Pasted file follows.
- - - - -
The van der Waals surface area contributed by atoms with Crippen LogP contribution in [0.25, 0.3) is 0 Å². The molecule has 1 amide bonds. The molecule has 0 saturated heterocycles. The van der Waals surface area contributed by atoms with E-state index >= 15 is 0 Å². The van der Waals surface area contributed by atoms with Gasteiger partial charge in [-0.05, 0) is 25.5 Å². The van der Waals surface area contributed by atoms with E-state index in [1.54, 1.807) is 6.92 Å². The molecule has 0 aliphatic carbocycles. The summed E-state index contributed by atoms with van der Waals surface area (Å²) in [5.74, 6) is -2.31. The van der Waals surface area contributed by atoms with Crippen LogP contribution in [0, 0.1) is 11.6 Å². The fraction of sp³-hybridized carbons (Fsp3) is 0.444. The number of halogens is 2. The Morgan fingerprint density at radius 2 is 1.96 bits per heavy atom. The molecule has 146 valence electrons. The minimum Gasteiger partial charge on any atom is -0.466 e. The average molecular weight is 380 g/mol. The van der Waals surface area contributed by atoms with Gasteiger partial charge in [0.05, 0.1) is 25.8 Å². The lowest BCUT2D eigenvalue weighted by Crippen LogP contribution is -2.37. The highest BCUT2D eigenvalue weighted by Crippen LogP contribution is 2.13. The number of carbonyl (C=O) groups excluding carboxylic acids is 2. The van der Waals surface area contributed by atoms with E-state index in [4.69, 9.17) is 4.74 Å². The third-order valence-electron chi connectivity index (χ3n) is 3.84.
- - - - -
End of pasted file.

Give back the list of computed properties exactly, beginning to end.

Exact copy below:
The van der Waals surface area contributed by atoms with Crippen LogP contribution in [0.25, 0.3) is 0 Å². The molecule has 1 amide bonds. The molecule has 0 saturated heterocycles. The van der Waals surface area contributed by atoms with E-state index >= 15 is 0 Å². The van der Waals surface area contributed by atoms with Gasteiger partial charge in [-0.05, 0) is 25.5 Å². The van der Waals surface area contributed by atoms with E-state index in [1.54, 1.807) is 6.92 Å². The molecule has 0 aliphatic carbocycles. The summed E-state index contributed by atoms with van der Waals surface area (Å²) in [5.74, 6) is -2.31. The van der Waals surface area contributed by atoms with Crippen LogP contribution in [0, 0.1) is 11.6 Å². The fraction of sp³-hybridized carbons (Fsp3) is 0.444. The number of halogens is 2. The Morgan fingerprint density at radius 2 is 1.96 bits per heavy atom. The molecule has 146 valence electrons. The minimum Gasteiger partial charge on any atom is -0.466 e. The average molecular weight is 380 g/mol. The van der Waals surface area contributed by atoms with Gasteiger partial charge in [0.05, 0.1) is 25.8 Å². The lowest BCUT2D eigenvalue weighted by Crippen LogP contribution is -2.37. The highest BCUT2D eigenvalue weighted by Crippen LogP contribution is 2.13. The number of carbonyl (C=O) groups excluding carboxylic acids is 2. The van der Waals surface area contributed by atoms with E-state index in [4.69, 9.17) is 4.74 Å². The third-order valence-electron chi connectivity index (χ3n) is 3.84.